Dave Smith is a poet, novelist, critic, and past editor of The Southern Review. He is currently the Eliott Coleman Professor of Poetry at Johns Hopkins University. Smith is the recipient of a Guggenheim Fellowship in Poetry, a National Endowment for the Arts Poetry Fellowship, and an American Academy and Institute of Arts and Letters Award. Recent works include The Wick of Memory: New and Selected Poems 1970-2000, Floating on Solitude: Three Volumes of Poetry, Fate’s Kite: Poems 1991-1995, Night Pleasures, Little Boats, Unsalvaged: Poems 1992-2004, and Hunting Men: Reflections on a Life in American Poetry.
Lee Smith has published 11 novels and three collections of short stories. She is a Lila Wallace-Reader’s Digest Award recipient, and winner of the 1991 Fellowship of Southern Writers’ Robert Penn Warren Award for Fiction. In 1999, Smith received the Academy Award in Literature from the American Academy of Arts and Letters. Her latest novels are The Last Girls, winner of the 2002 Southern Book Critics Circle Award, and On Agate Hill.
Monroe K. Spears (1916-1998) former Moody Professor of English at Rice University, was the author of many books, including The Poetry of W. H. Auden: The Disenchanted Island. He was an internationally renowned scholar of Modernism who in addition to writing his own many essays, reviews, and books brought distinguished poetry, fiction, and criticism into print as editor of The Sewanee Review.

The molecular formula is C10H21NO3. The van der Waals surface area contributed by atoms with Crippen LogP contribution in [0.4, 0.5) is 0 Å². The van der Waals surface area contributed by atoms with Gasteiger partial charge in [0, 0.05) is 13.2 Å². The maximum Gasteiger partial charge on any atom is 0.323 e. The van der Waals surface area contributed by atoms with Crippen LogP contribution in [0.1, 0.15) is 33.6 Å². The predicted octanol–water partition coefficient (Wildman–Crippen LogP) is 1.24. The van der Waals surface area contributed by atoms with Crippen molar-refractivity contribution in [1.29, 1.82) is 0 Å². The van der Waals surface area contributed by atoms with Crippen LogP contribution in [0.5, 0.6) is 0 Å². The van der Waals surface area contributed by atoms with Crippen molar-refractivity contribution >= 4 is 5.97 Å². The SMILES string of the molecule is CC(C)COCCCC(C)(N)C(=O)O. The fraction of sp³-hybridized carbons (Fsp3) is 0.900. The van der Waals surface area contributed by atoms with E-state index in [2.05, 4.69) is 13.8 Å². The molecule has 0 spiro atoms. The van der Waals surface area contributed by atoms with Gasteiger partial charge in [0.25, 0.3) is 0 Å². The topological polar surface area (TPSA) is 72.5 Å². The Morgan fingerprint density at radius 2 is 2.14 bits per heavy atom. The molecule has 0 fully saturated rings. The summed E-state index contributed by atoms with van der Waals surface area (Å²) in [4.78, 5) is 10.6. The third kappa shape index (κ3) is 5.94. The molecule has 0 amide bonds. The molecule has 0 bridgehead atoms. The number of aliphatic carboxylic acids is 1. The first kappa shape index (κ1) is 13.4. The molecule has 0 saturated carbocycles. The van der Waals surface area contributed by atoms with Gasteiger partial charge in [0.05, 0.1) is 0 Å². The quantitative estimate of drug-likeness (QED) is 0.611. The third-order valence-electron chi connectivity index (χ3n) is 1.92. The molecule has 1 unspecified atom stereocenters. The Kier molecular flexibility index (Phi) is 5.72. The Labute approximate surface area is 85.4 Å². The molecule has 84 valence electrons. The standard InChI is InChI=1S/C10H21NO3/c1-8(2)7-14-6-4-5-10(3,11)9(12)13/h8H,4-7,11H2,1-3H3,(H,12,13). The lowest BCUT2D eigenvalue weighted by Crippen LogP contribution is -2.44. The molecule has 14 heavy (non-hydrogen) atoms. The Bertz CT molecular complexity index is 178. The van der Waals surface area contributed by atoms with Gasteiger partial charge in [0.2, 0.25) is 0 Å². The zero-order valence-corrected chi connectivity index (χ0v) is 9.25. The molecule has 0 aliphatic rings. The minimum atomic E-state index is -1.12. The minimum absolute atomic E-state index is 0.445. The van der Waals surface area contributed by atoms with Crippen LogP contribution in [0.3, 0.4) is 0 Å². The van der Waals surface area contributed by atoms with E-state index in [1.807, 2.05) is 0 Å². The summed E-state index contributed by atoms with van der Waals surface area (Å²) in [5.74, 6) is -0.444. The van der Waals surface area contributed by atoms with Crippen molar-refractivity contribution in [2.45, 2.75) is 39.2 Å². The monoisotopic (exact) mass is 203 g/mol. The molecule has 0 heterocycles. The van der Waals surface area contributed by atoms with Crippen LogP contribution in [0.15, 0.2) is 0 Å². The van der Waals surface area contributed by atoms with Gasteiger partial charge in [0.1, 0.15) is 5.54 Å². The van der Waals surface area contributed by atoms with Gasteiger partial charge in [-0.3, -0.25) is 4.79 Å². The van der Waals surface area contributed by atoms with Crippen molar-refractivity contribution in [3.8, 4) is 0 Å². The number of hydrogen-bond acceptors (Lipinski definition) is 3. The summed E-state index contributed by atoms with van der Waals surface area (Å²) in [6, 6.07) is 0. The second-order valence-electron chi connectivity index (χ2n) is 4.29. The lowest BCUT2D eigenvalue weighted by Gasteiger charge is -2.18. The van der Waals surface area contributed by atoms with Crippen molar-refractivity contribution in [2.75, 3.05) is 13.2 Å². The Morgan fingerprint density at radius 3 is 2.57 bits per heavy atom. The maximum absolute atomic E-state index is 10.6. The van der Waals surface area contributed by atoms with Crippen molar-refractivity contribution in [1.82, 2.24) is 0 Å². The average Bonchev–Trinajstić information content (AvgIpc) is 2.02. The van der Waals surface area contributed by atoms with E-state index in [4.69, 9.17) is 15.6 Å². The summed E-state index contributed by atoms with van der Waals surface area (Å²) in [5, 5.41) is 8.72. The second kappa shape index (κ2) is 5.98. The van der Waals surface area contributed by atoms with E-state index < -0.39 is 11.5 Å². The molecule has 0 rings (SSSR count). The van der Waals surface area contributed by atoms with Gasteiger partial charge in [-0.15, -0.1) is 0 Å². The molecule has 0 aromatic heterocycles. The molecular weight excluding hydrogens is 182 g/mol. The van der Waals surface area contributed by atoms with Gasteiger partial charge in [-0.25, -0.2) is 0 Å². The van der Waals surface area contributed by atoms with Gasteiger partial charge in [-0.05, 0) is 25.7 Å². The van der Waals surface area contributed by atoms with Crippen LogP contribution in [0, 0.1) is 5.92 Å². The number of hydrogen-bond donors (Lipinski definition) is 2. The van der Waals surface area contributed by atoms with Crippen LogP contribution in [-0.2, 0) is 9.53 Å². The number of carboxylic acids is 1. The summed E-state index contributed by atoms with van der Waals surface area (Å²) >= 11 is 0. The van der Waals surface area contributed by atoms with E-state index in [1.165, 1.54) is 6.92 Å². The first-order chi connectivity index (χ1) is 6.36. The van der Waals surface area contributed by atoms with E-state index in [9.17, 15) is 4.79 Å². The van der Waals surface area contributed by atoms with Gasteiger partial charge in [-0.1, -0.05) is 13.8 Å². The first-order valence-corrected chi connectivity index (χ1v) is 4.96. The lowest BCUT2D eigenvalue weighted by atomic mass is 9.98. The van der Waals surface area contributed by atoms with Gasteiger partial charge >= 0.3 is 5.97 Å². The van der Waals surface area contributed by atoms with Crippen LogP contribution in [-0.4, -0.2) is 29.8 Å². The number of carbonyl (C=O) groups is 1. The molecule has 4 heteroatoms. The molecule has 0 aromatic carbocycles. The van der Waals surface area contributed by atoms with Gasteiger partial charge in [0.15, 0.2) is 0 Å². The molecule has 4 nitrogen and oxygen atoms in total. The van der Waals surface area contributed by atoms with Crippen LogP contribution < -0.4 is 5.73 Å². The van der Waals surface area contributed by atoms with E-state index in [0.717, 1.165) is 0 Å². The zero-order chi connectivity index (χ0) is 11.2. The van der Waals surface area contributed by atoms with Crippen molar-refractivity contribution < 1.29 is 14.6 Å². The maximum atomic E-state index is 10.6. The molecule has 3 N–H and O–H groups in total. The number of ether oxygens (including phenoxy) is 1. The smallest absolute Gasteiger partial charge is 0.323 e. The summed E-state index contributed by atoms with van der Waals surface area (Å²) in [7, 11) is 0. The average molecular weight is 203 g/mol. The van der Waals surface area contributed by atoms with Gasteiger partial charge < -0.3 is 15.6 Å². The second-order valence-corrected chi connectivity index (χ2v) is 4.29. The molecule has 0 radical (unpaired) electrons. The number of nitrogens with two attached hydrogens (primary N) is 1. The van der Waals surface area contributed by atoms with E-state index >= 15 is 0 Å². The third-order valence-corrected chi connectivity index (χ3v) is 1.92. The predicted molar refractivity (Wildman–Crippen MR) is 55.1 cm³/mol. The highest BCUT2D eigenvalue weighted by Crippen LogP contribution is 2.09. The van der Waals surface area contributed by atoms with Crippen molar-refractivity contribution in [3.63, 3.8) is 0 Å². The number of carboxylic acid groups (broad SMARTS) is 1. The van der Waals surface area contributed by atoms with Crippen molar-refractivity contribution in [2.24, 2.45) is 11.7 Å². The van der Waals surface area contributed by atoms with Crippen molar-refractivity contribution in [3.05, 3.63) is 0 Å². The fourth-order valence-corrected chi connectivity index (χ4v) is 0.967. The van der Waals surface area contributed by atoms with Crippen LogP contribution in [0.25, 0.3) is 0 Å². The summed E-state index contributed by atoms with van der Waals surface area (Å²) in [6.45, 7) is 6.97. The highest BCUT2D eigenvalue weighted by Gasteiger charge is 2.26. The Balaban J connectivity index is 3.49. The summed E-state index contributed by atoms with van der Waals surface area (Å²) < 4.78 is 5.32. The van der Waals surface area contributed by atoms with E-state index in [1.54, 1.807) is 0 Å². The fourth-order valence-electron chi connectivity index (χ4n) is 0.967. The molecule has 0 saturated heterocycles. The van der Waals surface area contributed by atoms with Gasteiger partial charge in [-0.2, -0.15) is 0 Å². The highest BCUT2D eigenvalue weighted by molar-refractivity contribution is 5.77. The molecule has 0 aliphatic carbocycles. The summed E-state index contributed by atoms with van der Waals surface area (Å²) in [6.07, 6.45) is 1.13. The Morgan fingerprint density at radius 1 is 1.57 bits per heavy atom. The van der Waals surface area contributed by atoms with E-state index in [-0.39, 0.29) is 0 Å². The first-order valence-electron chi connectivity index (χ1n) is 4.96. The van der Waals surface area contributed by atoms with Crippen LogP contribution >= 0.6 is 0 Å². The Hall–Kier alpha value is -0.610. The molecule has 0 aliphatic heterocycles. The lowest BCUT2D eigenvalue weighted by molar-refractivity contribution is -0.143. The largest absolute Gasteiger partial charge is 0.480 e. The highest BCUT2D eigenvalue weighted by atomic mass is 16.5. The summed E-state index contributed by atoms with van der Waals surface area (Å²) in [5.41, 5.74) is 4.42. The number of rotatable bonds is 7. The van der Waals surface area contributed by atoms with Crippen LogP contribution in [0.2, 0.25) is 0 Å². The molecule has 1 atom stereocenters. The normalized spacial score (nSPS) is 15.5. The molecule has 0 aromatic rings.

Elizabeth Spencer is the author of a dozen works of fiction, including The Night Travellers, The Light in the Piazza, Jack of Diamonds, and The Southern Woman: New and Selected Fiction. Her memoir is called Landscapes of the Heart. She was awarded the 2001 Cleanth Brooks Medal for Lifetime Achievement by the Fellowship of Southern Writers and is the winner of five O. Henry Awards. Spencer is a founding member of the Fellowship of Southern Writers and a member of the American Academy of Arts and Letters.
William Styron (1925-2006) was awarded the American Academy’s Prix de Rome for his first novel, Lie Down in Darkness. Other works include The Long March and Set This House on Fire. He received the 1968 Pulitzer Prize and the Howells Medal of the American Academy and Institute of Arts and Letters for The Confessions of Nat Turner. His novel, Sophie’s Choice won the American Book Award and was adapted to the screen in an Academy Award-winning motion picture.
Walter Sullivan (1924-2006), past Chancellor of the Fellowship, was Professor of English Emeritus at Vanderbilt University. His works include short fiction and the novels Sojourn of a Stranger, The Long, Long Love, and A Time to Dance. Critical works include Death by Melancholy: Essays on Modern Southern Fiction and A Requiem for the Renascence: The State of Fiction in the Modern South. The War the Women Lived, won the Literary Achievement Award given by the Southern Heritage Society in 1996.